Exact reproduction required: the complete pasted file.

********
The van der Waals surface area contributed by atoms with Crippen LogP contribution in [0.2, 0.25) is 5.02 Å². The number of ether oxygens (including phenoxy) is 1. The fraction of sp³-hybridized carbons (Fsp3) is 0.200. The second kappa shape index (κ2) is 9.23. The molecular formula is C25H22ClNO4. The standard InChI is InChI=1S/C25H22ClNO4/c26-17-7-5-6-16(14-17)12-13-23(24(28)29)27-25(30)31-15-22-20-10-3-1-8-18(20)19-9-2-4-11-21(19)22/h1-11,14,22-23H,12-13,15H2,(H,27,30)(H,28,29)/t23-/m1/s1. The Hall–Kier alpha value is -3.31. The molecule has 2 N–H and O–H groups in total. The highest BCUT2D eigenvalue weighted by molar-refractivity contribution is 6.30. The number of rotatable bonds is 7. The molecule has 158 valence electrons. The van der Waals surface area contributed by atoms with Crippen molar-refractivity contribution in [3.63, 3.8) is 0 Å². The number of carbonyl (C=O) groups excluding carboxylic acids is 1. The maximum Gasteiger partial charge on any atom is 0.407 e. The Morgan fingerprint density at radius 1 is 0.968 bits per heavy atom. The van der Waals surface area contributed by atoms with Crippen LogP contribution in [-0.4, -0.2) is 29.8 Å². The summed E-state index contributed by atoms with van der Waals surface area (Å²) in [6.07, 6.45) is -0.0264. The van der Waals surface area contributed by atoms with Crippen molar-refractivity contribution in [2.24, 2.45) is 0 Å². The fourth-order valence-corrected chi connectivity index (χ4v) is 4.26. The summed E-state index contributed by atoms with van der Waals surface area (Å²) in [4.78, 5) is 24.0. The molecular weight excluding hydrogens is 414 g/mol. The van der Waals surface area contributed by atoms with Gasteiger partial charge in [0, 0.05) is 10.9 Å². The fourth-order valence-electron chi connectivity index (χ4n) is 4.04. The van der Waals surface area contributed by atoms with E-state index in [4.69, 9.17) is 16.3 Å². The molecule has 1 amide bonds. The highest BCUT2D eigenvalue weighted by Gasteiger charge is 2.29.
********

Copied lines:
The van der Waals surface area contributed by atoms with Crippen LogP contribution in [0.2, 0.25) is 5.02 Å². The number of ether oxygens (including phenoxy) is 1. The fraction of sp³-hybridized carbons (Fsp3) is 0.200. The second kappa shape index (κ2) is 9.23. The molecular formula is C25H22ClNO4. The standard InChI is InChI=1S/C25H22ClNO4/c26-17-7-5-6-16(14-17)12-13-23(24(28)29)27-25(30)31-15-22-20-10-3-1-8-18(20)19-9-2-4-11-21(19)22/h1-11,14,22-23H,12-13,15H2,(H,27,30)(H,28,29)/t23-/m1/s1. The Hall–Kier alpha value is -3.31. The molecule has 2 N–H and O–H groups in total. The highest BCUT2D eigenvalue weighted by molar-refractivity contribution is 6.30. The number of rotatable bonds is 7. The molecule has 158 valence electrons. The van der Waals surface area contributed by atoms with Crippen molar-refractivity contribution in [3.63, 3.8) is 0 Å². The number of carbonyl (C=O) groups excluding carboxylic acids is 1. The maximum Gasteiger partial charge on any atom is 0.407 e. The Morgan fingerprint density at radius 1 is 0.968 bits per heavy atom. The van der Waals surface area contributed by atoms with Crippen LogP contribution in [-0.4, -0.2) is 29.8 Å². The summed E-state index contributed by atoms with van der Waals surface area (Å²) in [6.07, 6.45) is -0.0264. The van der Waals surface area contributed by atoms with Crippen molar-refractivity contribution in [2.24, 2.45) is 0 Å². The fourth-order valence-corrected chi connectivity index (χ4v) is 4.26. The summed E-state index contributed by atoms with van der Waals surface area (Å²) in [4.78, 5) is 24.0. The molecular weight excluding hydrogens is 414 g/mol. The van der Waals surface area contributed by atoms with Gasteiger partial charge in [0, 0.05) is 10.9 Å². The fourth-order valence-electron chi connectivity index (χ4n) is 4.04. The van der Waals surface area contributed by atoms with E-state index in [4.69, 9.17) is 16.3 Å². The molecule has 1 amide bonds. The highest BCUT2D eigenvalue weighted by Gasteiger charge is 2.29.